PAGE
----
A network for child-friendly communities in Latin America
The OCARA Network is a Latin American network for the exchange of experiences and projects on city, art, architecture, mobility and urban space with children. With the aim to share work undertaken in similar urban and social situations.
In this interview, Irene Quintáns the founder and director sheds more light on the OCARA Network and her work and hopes for the Child in the City Foundation.
What is the OCARA Network?
I conceptualized it in 2013 with the aim of sharing the work undertaken in similar urban and social situations of this region, so that they might be of help and inspiration for us all. In 2013 there was a significant lack of information available about projects and policies on children and city being carried out in Latin America, so, basically, this gateway wanted to disseminate successful experiences to encourage others to try at home with some close references. When the only sources come from abroad, regional teams tend to think that it could be too difficult for them to try locally. I felt this when I was working in the Paraisópolis Safe Routes to School Program and precisely this was what inspired me to create the OCARA Network.
Regarding the issue about differences and similarities, Red OCARA develops the subproject OCARA Lab, a laboratory dealing with creative experiences of collective action, in EOR (Educational Open Resources) format, that aims both at being easy to access and applicable to every urban reality.
OCARA Lab encourages children to create some easy tools, investigate and have a critical look and, at the same time, a proactive attitude on their urban environment. The Brazilian Urban band-its experience, the Argentinian Obstacle detector kit or the Mexican Walking logbook (available in Spanish, Portuguese and English) may be consulted. All the graphic material received from kids who played with these materials worldwide has been published for everybody to see.
What are your hopes for the Child in the City Foundation?
All the communication materials, social networks and international conferences of Child in the City Foundation specifically bring forward experiences from every continent. I strongly believe that knowledge today has no physical boundaries, and it is great to be able to learn from what is carried out in different realities and contexts.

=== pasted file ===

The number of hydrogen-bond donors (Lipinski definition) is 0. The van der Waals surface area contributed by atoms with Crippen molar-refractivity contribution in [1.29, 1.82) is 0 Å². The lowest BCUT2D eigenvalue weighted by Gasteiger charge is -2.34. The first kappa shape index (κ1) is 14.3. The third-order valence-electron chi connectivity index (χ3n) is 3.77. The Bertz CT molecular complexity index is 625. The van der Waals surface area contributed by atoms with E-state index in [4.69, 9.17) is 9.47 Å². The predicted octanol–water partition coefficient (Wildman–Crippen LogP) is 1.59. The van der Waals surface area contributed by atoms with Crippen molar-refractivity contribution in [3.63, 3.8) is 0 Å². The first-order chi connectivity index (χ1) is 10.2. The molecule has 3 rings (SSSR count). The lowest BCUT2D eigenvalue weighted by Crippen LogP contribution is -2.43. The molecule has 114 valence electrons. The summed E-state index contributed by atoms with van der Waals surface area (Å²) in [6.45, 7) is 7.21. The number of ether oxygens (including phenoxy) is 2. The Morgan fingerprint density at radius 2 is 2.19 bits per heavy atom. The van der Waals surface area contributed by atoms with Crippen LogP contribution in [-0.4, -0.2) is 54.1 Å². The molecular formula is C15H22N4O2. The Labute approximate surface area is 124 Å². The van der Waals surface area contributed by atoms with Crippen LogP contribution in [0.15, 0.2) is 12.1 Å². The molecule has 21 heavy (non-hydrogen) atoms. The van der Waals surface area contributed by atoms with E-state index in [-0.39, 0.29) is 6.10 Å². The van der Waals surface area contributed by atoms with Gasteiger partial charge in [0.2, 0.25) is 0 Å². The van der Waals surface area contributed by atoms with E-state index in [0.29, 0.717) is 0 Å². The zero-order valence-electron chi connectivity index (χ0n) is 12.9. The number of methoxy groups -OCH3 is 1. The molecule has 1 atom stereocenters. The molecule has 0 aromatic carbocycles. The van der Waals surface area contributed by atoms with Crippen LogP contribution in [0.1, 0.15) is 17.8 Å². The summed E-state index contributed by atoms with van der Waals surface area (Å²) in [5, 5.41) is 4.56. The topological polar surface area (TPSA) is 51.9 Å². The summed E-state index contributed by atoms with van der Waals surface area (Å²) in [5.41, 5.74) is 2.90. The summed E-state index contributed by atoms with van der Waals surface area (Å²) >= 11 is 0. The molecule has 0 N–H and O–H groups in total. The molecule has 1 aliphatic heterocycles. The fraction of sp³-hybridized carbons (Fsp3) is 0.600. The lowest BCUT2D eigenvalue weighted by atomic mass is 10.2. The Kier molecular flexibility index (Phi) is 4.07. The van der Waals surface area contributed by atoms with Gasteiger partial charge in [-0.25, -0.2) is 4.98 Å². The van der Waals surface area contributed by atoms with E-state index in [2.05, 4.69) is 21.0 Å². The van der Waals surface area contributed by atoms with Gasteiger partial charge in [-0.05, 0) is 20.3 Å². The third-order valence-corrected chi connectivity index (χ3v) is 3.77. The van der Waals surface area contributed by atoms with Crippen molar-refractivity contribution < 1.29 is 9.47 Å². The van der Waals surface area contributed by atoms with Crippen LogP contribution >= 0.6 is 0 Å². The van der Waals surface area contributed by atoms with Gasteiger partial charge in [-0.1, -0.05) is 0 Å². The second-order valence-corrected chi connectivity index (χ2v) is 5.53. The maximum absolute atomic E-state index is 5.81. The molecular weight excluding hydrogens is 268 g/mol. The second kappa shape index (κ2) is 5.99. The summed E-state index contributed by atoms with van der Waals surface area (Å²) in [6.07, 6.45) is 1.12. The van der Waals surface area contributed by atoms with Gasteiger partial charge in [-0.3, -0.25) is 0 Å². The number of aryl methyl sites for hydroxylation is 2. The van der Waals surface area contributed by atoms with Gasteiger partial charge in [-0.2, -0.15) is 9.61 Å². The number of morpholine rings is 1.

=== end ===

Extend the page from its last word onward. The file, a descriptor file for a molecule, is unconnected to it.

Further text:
I hope and wish that the Foundation will strengthen its position as a source of information and exchange for all the people and entities working on the City and Child issue, and that it will become better known in Latin America or other regions where the English language can be a barrier. “It takes a village to raise a child” (African proverb) and so, we need to build stronger networks to learn from each other and achieve better cities for our children.
What is the main way in which events like Child in the City World Conference 2018 can help make a tangible difference to children’s rights?
For me, publishing experiences of all kinds are one of the strengths of the Foundation. Ranging from public policies to more personal academic projects, the Child in the City World Conference is a good example of this. I would be delighted if, in addition to all the people interested in this event (academics, activists, politicians, technicians), we could welcome many more municipal authorities involved in better public childhood policies for their cities. We must understand that children need the best possible city as well as good schools, health facilities or social care. Children are not only the citizens of the future, they are the citizens of today! This Conference is an excellent opportunity to help achieve this goal.
Have you registered for the conference for the 9th Child in the City World Conference? It takes place September 24-26 in Vienna, Austria. Register now for an opportunity to network and exchange ideas with delegates from 39 countries and over 100 speakers.
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